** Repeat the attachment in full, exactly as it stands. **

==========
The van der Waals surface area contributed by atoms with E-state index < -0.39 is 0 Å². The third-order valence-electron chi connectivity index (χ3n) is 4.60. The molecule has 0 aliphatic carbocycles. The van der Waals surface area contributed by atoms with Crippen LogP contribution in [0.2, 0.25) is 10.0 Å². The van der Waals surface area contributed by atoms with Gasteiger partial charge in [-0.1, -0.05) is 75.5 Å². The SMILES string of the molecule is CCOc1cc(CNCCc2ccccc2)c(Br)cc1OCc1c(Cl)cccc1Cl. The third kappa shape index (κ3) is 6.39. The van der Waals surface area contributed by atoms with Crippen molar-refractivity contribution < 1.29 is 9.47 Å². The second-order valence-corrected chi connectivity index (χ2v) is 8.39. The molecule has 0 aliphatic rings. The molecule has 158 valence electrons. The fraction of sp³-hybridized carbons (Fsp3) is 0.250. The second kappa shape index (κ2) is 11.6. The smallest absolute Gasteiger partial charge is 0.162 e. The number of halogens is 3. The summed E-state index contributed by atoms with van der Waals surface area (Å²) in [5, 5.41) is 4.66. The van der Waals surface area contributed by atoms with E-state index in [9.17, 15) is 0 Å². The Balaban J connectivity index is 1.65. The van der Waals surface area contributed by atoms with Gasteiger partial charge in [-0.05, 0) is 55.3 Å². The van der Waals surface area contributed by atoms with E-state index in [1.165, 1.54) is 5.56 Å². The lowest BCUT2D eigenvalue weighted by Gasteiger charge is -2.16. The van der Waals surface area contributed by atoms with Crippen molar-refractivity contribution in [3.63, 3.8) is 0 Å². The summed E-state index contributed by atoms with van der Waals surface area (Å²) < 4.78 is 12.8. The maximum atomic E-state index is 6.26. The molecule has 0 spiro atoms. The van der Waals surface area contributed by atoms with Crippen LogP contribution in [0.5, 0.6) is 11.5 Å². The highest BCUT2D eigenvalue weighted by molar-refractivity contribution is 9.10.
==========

The van der Waals surface area contributed by atoms with E-state index < -0.39 is 0 Å². The third-order valence-electron chi connectivity index (χ3n) is 4.60. The molecule has 0 aliphatic carbocycles. The van der Waals surface area contributed by atoms with Crippen LogP contribution in [0.2, 0.25) is 10.0 Å². The van der Waals surface area contributed by atoms with Gasteiger partial charge in [-0.1, -0.05) is 75.5 Å². The SMILES string of the molecule is CCOc1cc(CNCCc2ccccc2)c(Br)cc1OCc1c(Cl)cccc1Cl. The third kappa shape index (κ3) is 6.39. The van der Waals surface area contributed by atoms with Crippen molar-refractivity contribution < 1.29 is 9.47 Å². The second-order valence-corrected chi connectivity index (χ2v) is 8.39. The molecule has 0 aliphatic rings. The molecule has 158 valence electrons. The fraction of sp³-hybridized carbons (Fsp3) is 0.250. The second kappa shape index (κ2) is 11.6. The smallest absolute Gasteiger partial charge is 0.162 e. The number of halogens is 3. The summed E-state index contributed by atoms with van der Waals surface area (Å²) in [5, 5.41) is 4.66. The van der Waals surface area contributed by atoms with E-state index in [9.17, 15) is 0 Å². The Balaban J connectivity index is 1.65. The van der Waals surface area contributed by atoms with Gasteiger partial charge in [-0.05, 0) is 55.3 Å². The van der Waals surface area contributed by atoms with E-state index in [1.165, 1.54) is 5.56 Å². The lowest BCUT2D eigenvalue weighted by Gasteiger charge is -2.16. The van der Waals surface area contributed by atoms with Crippen molar-refractivity contribution in [3.63, 3.8) is 0 Å². The summed E-state index contributed by atoms with van der Waals surface area (Å²) < 4.78 is 12.8. The maximum atomic E-state index is 6.26. The molecule has 0 spiro atoms. The van der Waals surface area contributed by atoms with Crippen LogP contribution in [0.5, 0.6) is 11.5 Å². The highest BCUT2D eigenvalue weighted by molar-refractivity contribution is 9.10.